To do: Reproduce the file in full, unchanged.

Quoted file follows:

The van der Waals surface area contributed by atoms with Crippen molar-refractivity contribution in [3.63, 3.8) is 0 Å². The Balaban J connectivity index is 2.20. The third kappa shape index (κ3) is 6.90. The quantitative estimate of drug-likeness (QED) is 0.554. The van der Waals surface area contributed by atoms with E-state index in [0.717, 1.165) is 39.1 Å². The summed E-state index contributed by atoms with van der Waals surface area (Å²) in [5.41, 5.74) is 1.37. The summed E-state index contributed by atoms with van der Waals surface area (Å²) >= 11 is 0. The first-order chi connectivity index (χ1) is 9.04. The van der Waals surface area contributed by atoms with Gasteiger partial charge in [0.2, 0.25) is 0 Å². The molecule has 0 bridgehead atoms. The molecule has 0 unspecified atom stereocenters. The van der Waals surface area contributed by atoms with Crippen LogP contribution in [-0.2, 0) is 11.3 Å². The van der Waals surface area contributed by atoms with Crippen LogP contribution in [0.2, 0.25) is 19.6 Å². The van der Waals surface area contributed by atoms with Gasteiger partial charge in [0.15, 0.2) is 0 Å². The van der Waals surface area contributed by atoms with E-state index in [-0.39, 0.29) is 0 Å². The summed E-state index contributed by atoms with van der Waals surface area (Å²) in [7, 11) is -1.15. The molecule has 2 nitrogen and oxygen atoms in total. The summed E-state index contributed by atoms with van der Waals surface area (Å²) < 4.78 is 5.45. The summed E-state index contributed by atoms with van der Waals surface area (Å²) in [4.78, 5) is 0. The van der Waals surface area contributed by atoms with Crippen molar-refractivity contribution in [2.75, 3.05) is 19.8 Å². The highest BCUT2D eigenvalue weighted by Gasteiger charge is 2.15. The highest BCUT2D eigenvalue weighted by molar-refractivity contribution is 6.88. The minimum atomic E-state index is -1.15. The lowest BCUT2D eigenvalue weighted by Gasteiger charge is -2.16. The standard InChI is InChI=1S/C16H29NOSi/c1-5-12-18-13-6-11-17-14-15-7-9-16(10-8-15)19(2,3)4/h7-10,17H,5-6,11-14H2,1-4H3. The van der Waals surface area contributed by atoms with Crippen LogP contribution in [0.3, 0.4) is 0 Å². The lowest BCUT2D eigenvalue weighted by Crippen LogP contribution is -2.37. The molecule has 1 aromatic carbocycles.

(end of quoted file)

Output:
The van der Waals surface area contributed by atoms with Crippen molar-refractivity contribution in [3.63, 3.8) is 0 Å². The Balaban J connectivity index is 2.20. The third kappa shape index (κ3) is 6.90. The quantitative estimate of drug-likeness (QED) is 0.554. The van der Waals surface area contributed by atoms with E-state index in [0.717, 1.165) is 39.1 Å². The summed E-state index contributed by atoms with van der Waals surface area (Å²) in [5.41, 5.74) is 1.37. The summed E-state index contributed by atoms with van der Waals surface area (Å²) >= 11 is 0. The first-order chi connectivity index (χ1) is 9.04. The van der Waals surface area contributed by atoms with Gasteiger partial charge in [0.2, 0.25) is 0 Å². The molecule has 0 bridgehead atoms. The molecule has 0 unspecified atom stereocenters. The van der Waals surface area contributed by atoms with Crippen LogP contribution in [-0.2, 0) is 11.3 Å². The van der Waals surface area contributed by atoms with Crippen LogP contribution in [0.2, 0.25) is 19.6 Å². The van der Waals surface area contributed by atoms with Gasteiger partial charge in [0.15, 0.2) is 0 Å². The van der Waals surface area contributed by atoms with E-state index in [-0.39, 0.29) is 0 Å². The summed E-state index contributed by atoms with van der Waals surface area (Å²) in [7, 11) is -1.15. The molecule has 2 nitrogen and oxygen atoms in total. The summed E-state index contributed by atoms with van der Waals surface area (Å²) < 4.78 is 5.45. The summed E-state index contributed by atoms with van der Waals surface area (Å²) in [4.78, 5) is 0. The van der Waals surface area contributed by atoms with Crippen molar-refractivity contribution in [2.75, 3.05) is 19.8 Å². The highest BCUT2D eigenvalue weighted by Gasteiger charge is 2.15. The highest BCUT2D eigenvalue weighted by molar-refractivity contribution is 6.88. The minimum atomic E-state index is -1.15. The lowest BCUT2D eigenvalue weighted by Gasteiger charge is -2.16. The standard InChI is InChI=1S/C16H29NOSi/c1-5-12-18-13-6-11-17-14-15-7-9-16(10-8-15)19(2,3)4/h7-10,17H,5-6,11-14H2,1-4H3. The van der Waals surface area contributed by atoms with Crippen LogP contribution in [0.3, 0.4) is 0 Å². The lowest BCUT2D eigenvalue weighted by Crippen LogP contribution is -2.37. The molecule has 1 aromatic carbocycles.